John Carroll sophomore ponies up talent

When The John Carroll School, Bel Air, sophomore Kristen Dukes competes in her sport, she doesn’t just shoot for success – she also jumps, swims and runs for it.
Dukes has been training for the National Tetrathlon competition, a precursor to the Olympic Modern Pentathlon, which involves running cross country 3,000 meters, swimming 200 yards freestyle, pistol shooting from 10 meters and riding a jumping course over fences and other obstacles. An international event, the Tetrathlon is held every two years, rotating between the United States and Europe.
In late July, Kristen and her family traveled to Lexington, Kentucky for the United States Pony Clubs’ (USPC) Nationals and Festival, held at the prestigious Kentucky Horse Park.
According to Kristen’s father, Larry, his daughter competed with more than 1,300 athletes throughout the United States in one of the largest equestrian events of the year.
Kristen’s three-day competition was rigorous with points awarded for each phase based on times for running and swimming, accuracy for shooting, and accomplishment of the riding course with no penalties or time faults. In addition, Mr. Dukes added that constant evaluation of horse management and practices can also alter the overall score.
Kristen proudly placed sixth in the nation (with 2,691 total points) after placing first in the east region a few weeks earlier.
“I was happy with my performance at Nationals,” said a beaming Kristen. “My horse, Minnie, handled the jumps well and we had a solid trip. I didn’t shoot as well as I had in practice but it was still a decent phase. The athletes throughout the country are very strong so I am going to need to keep working to get better and move up again next year.”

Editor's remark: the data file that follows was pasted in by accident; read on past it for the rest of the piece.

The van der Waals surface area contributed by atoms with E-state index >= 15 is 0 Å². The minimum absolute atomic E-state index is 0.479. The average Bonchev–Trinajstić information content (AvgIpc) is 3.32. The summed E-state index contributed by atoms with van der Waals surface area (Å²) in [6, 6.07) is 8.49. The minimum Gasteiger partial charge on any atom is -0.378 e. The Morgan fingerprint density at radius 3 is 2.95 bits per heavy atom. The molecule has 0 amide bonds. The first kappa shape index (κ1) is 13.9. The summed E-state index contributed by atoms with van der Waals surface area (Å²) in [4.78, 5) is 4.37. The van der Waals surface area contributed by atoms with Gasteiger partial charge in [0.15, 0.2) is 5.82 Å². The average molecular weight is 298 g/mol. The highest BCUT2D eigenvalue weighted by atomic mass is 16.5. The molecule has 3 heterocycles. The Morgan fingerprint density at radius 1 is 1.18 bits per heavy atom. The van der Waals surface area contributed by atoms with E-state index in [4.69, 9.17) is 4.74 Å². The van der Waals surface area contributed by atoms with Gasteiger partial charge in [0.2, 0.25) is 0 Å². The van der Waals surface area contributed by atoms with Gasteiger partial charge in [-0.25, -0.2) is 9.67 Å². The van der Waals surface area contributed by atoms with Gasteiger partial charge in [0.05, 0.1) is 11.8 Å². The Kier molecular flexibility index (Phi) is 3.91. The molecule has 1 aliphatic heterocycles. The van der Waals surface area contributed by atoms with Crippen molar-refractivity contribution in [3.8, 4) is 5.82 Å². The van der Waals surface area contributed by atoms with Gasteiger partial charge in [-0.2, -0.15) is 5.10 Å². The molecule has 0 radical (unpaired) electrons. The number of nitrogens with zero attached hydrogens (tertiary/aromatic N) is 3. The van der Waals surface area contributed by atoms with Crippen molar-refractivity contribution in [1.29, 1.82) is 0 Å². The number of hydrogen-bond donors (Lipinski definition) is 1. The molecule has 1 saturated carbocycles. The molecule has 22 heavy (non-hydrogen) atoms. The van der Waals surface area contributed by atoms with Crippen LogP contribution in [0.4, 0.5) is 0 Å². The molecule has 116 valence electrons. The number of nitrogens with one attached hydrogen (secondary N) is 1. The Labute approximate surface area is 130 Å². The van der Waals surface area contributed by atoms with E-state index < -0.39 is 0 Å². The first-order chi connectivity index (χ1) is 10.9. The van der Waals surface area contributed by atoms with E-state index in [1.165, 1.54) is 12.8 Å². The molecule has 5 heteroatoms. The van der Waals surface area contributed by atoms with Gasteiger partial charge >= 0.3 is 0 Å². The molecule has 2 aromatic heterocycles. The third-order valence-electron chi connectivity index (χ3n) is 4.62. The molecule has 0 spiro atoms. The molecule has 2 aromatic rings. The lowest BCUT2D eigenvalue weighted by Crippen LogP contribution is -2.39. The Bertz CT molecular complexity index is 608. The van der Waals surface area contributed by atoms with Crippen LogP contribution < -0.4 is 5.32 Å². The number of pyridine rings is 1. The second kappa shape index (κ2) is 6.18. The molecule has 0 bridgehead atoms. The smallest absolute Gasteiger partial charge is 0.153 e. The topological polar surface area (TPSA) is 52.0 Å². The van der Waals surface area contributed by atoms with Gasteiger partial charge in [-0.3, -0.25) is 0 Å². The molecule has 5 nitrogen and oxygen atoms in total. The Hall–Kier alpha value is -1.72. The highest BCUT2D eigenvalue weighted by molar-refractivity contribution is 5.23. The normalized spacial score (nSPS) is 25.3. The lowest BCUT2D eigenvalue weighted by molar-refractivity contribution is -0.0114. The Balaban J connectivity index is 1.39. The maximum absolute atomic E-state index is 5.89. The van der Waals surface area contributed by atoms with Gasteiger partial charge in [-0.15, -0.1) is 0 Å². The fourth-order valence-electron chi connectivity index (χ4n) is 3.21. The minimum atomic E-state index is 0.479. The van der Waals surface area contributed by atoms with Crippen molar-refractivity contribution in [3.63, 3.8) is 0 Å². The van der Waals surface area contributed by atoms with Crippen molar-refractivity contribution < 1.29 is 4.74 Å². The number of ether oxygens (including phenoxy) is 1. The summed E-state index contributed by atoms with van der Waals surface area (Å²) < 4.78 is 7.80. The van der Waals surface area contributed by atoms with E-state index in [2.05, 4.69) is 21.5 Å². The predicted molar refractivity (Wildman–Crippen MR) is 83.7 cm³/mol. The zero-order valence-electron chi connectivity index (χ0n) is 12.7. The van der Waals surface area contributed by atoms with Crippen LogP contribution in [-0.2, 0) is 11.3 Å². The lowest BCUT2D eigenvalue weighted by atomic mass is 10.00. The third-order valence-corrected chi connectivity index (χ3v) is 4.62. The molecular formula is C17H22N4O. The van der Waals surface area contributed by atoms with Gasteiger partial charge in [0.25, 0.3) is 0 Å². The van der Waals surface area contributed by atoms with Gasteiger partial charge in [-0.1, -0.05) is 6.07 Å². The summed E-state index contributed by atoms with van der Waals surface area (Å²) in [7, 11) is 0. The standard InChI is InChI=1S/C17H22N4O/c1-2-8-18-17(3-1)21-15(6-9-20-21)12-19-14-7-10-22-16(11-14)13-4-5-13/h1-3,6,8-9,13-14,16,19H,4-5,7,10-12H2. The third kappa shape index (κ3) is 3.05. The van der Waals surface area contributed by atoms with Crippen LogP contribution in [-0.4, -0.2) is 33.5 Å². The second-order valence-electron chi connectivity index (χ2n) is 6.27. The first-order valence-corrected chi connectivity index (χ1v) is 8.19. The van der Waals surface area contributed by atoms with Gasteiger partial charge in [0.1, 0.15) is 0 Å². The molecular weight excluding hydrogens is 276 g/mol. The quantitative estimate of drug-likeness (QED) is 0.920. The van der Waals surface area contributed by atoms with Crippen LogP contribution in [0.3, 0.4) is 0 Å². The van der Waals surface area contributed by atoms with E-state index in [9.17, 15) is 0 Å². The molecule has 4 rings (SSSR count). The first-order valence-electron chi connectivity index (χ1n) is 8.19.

Larry Dukes said that his daughter’s strengths are in the riding and swimming phases. “She trains on her family farm in Monkton and competes for the Elkridge-Harford Hunt & Pony Club and the John Carroll Equestrian Team.”
Mr. Dukes went on to say that the riding phase was problematic for Kristen as she had to ride her horse, Minnie in the Tetrathlon for the first time at the regional event and then at nationals due to a leg injury to her competition horse. “She sacrificed 200 points to jump lower obstacles and give her horse the experience to compete in future years,” he said.
Going into the swim phase, Kristen was in sixth place. Generally a sprinter, Kristen swam the middle distance freestyle event in 2:16.29 to capture the phase with 1,010 points to move into fourth place.
Dukes is coached in the pool by Sam Lapan, head coach for the Harford Hurricanes (USA and YMCA teams in Harford County) and the John Carroll Patriots.
“Every rider in the competition is a skilled equestrian athlete. They need to be solid in all phases but each needs a sport to separate them from their competitors. For Kristen, this is swimming,” said Coach Lapan.
The pistol shooting phase is typically an area where most teenagers have not had any training or experience. But Kristen was extremely fortunate to be trained by her uncle, Harry Russell, a deputy sheriff for Baltimore County and a nationally-ranked marksman with the pistol. Mr. Russell helped Kristen with the mechanics which in turn improved her accuracy to the target.
With such athleticism, commitment and determination, Kristen Dukes stands for the best in sportsmanship as well as horsemanship.

Catholic Review

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